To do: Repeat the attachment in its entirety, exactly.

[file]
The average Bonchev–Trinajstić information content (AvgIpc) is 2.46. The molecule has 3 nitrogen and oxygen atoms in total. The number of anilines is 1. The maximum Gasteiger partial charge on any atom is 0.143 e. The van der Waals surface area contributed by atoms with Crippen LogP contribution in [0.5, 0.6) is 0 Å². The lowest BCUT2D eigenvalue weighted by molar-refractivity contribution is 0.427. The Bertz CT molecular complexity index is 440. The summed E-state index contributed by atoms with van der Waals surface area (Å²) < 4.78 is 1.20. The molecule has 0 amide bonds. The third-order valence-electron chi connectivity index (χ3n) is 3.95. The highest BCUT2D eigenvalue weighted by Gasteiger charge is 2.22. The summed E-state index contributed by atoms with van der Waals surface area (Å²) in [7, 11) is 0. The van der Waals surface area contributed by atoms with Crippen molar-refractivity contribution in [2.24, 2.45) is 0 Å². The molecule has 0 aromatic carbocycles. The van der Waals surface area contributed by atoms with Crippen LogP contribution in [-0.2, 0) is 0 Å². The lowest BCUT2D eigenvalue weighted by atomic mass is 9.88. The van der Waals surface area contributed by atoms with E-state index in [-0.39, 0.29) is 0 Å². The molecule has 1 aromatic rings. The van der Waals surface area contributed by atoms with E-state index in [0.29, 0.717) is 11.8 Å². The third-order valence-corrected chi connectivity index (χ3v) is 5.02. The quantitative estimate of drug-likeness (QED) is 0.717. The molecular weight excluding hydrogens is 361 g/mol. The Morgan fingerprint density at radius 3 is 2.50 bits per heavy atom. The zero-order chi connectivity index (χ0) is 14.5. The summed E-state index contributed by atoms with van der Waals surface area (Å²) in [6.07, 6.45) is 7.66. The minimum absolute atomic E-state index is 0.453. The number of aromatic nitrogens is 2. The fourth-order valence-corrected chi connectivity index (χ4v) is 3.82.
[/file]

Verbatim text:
The average Bonchev–Trinajstić information content (AvgIpc) is 2.46. The molecule has 3 nitrogen and oxygen atoms in total. The number of anilines is 1. The maximum Gasteiger partial charge on any atom is 0.143 e. The van der Waals surface area contributed by atoms with Crippen LogP contribution in [0.5, 0.6) is 0 Å². The lowest BCUT2D eigenvalue weighted by molar-refractivity contribution is 0.427. The Bertz CT molecular complexity index is 440. The summed E-state index contributed by atoms with van der Waals surface area (Å²) < 4.78 is 1.20. The molecule has 0 amide bonds. The third-order valence-electron chi connectivity index (χ3n) is 3.95. The highest BCUT2D eigenvalue weighted by Gasteiger charge is 2.22. The summed E-state index contributed by atoms with van der Waals surface area (Å²) in [7, 11) is 0. The van der Waals surface area contributed by atoms with Crippen molar-refractivity contribution in [2.24, 2.45) is 0 Å². The molecule has 0 aromatic carbocycles. The van der Waals surface area contributed by atoms with Crippen LogP contribution in [-0.2, 0) is 0 Å². The lowest BCUT2D eigenvalue weighted by atomic mass is 9.88. The van der Waals surface area contributed by atoms with E-state index in [-0.39, 0.29) is 0 Å². The molecule has 1 aromatic rings. The van der Waals surface area contributed by atoms with E-state index in [0.29, 0.717) is 11.8 Å². The third-order valence-corrected chi connectivity index (χ3v) is 5.02. The quantitative estimate of drug-likeness (QED) is 0.717. The molecular weight excluding hydrogens is 361 g/mol. The Morgan fingerprint density at radius 3 is 2.50 bits per heavy atom. The zero-order chi connectivity index (χ0) is 14.5. The summed E-state index contributed by atoms with van der Waals surface area (Å²) in [6.07, 6.45) is 7.66. The minimum absolute atomic E-state index is 0.453. The number of aromatic nitrogens is 2. The fourth-order valence-corrected chi connectivity index (χ4v) is 3.82.